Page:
Virginia still showing the good consequences of elections

Virginia still showing the good consequences of elections

Virginia continued to demonstrate the critical importance of state houses and governorships with a handful of new, progressive laws passed by the Democratic legislature and signed by a Democratic governor that came into effect July 1. Abortion rights, LGBTQ+ civil rights, the decriminalization of pot, an end to incarcerating juveniles for life—all happened in the state because of Virginia’s 2019 flip of the legislature to Democrats.

The Reproductive Health Protection Act overturns a number of abortion restrictions that had been on the books in the state. That includes the repeal of mandated counseling prior to an abortion, a mandatory ultrasound, and a 24-hour waiting period before a woman can have the procedure. Nurse practitioners will be available to provide first trimester abortions, making the procedure that much more accessible. The new law also removes a requirement that clinics providing more than five abortions a month be classified as hospitals, easing regulations for them. “It makes Virginia the first state in the south to proactively protect a woman’s access to abortion care and reproductive health,” said Democratic state Sen. Jennifer McClellan, a sponsor of the bill. “We want to be proactive in protecting the doctor-patient relationship and a woman’s access to care.” That’s a big deal.

So is Virginia becoming the first southern state to protect the civil rights of LGBTQ+ people in public employment, housing, and credit, with the Virginia Values Act. The law, effective as of July 1, also creates protections for all Virginians, including LGBTQ+ people, in “private employment and places of public accommodation on the basis of race, color, religion, national origin, sex, pregnancy, childbirth or related medical conditions, age, marital status, disability, and status as a veteran.” It’s the first state in over a decade to add these protections and the first since 1993 to add such sweeping protections against discrimination in public accommodations where they hadn’t existed before.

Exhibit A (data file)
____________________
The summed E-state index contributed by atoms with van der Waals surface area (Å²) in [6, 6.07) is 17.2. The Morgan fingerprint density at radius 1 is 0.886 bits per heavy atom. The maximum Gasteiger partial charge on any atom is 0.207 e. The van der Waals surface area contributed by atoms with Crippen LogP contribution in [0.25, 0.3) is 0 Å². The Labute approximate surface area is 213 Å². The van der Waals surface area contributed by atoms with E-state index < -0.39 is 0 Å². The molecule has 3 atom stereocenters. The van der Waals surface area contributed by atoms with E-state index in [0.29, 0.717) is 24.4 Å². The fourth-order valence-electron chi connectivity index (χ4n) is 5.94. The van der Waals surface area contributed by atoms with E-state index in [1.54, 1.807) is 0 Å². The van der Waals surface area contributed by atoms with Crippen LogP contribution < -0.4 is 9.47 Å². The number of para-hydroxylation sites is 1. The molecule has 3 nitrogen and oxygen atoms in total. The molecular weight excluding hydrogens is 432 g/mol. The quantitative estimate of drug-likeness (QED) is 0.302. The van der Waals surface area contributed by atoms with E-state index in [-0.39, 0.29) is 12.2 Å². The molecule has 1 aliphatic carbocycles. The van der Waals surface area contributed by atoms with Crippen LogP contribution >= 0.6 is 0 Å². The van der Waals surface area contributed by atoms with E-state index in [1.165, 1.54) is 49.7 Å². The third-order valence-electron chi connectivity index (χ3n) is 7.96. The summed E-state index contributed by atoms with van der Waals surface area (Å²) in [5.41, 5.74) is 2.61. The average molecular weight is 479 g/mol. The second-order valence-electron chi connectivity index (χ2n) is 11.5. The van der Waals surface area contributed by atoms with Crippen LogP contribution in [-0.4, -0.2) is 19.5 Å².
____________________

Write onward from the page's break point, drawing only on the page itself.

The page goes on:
Another big deal for Virginia: As of July 1, hundreds of people who were incarcerated for life as juveniles now have a shot at getting parole. Prior to this, juveniles could be sentenced to life without the possibility of parole. “It’s a huge victory,” Heather Renwick, legal director of the Campaign for the Fair Sentencing of Youth, told Daniel Nichanian at The Appeal when the law passed in February. Beyond ending life sentences without the possibility of parole for minors, “the bill will provide broader relief and parole eligibility for all kids sentenced in the adult system,” she said. It’s not a guarantee of parole, but it’s an end to the barbaric practice of knowingly locking minors up for life. This makes Virginia the twenty-third state to end the practice.

Finally, possession of small amounts of marijuana (an ounce or less) is no longer a felony. It’s not legal, but it’s decriminalized, with the new maximum penalty a $25 civil fine. That’s huge for a state that had 29,000 arrests for weed possession in 2018, and which was holding dozens of people—disproportionately Black people—in jail for simple possession; 127 people in 2017, to be precise. Cops will still be able to search people’s cars and possessions if they smell the drug, and having more than an ounce is still a felony. So is growing it and distributing it, even if as a gift, and those offenses are punishable with one to 40 years in prison.

The law seals past charges and convictions, and new charges won’t be sent to the state’s Central Criminal Records Exchange. It also makes it a misdemeanor for most employers or schools to ask applicants about past convictions. However, court records will remain public, so potential employers or schools can still get that information even if they can’t ask for it or go searching in the records exchange. Marijuana is still illegal in the state unless obtained through the new medical marijuana program, which will be fully launched by the end of summer—the coronavirus allowing.

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